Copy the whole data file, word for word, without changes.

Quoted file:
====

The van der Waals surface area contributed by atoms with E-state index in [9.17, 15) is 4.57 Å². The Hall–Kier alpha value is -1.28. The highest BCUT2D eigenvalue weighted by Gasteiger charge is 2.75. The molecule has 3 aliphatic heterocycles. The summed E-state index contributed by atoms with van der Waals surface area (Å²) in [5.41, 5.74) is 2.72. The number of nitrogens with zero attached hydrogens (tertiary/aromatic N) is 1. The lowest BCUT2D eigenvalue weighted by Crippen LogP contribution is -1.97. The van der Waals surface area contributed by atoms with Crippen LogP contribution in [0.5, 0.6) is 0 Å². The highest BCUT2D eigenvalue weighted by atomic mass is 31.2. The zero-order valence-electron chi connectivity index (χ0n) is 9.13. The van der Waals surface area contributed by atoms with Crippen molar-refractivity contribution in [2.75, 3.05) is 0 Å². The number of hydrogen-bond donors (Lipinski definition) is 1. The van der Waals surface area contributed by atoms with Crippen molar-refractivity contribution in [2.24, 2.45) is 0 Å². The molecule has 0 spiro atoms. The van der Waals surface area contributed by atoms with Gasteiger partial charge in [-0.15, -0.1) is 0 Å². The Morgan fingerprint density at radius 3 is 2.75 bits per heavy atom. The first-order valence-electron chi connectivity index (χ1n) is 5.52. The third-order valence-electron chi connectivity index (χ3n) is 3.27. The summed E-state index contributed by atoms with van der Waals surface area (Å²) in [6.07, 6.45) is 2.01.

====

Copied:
The van der Waals surface area contributed by atoms with E-state index in [9.17, 15) is 4.57 Å². The Hall–Kier alpha value is -1.28. The highest BCUT2D eigenvalue weighted by Gasteiger charge is 2.75. The molecule has 3 aliphatic heterocycles. The summed E-state index contributed by atoms with van der Waals surface area (Å²) in [5.41, 5.74) is 2.72. The number of nitrogens with zero attached hydrogens (tertiary/aromatic N) is 1. The lowest BCUT2D eigenvalue weighted by Crippen LogP contribution is -1.97. The van der Waals surface area contributed by atoms with Crippen LogP contribution in [0.5, 0.6) is 0 Å². The highest BCUT2D eigenvalue weighted by atomic mass is 31.2. The zero-order valence-electron chi connectivity index (χ0n) is 9.13. The van der Waals surface area contributed by atoms with Crippen molar-refractivity contribution in [2.75, 3.05) is 0 Å². The number of hydrogen-bond donors (Lipinski definition) is 1. The van der Waals surface area contributed by atoms with Crippen molar-refractivity contribution in [2.24, 2.45) is 0 Å². The molecule has 0 spiro atoms. The van der Waals surface area contributed by atoms with Gasteiger partial charge in [-0.15, -0.1) is 0 Å². The Morgan fingerprint density at radius 3 is 2.75 bits per heavy atom. The first-order valence-electron chi connectivity index (χ1n) is 5.52. The third-order valence-electron chi connectivity index (χ3n) is 3.27. The summed E-state index contributed by atoms with van der Waals surface area (Å²) in [6.07, 6.45) is 2.01.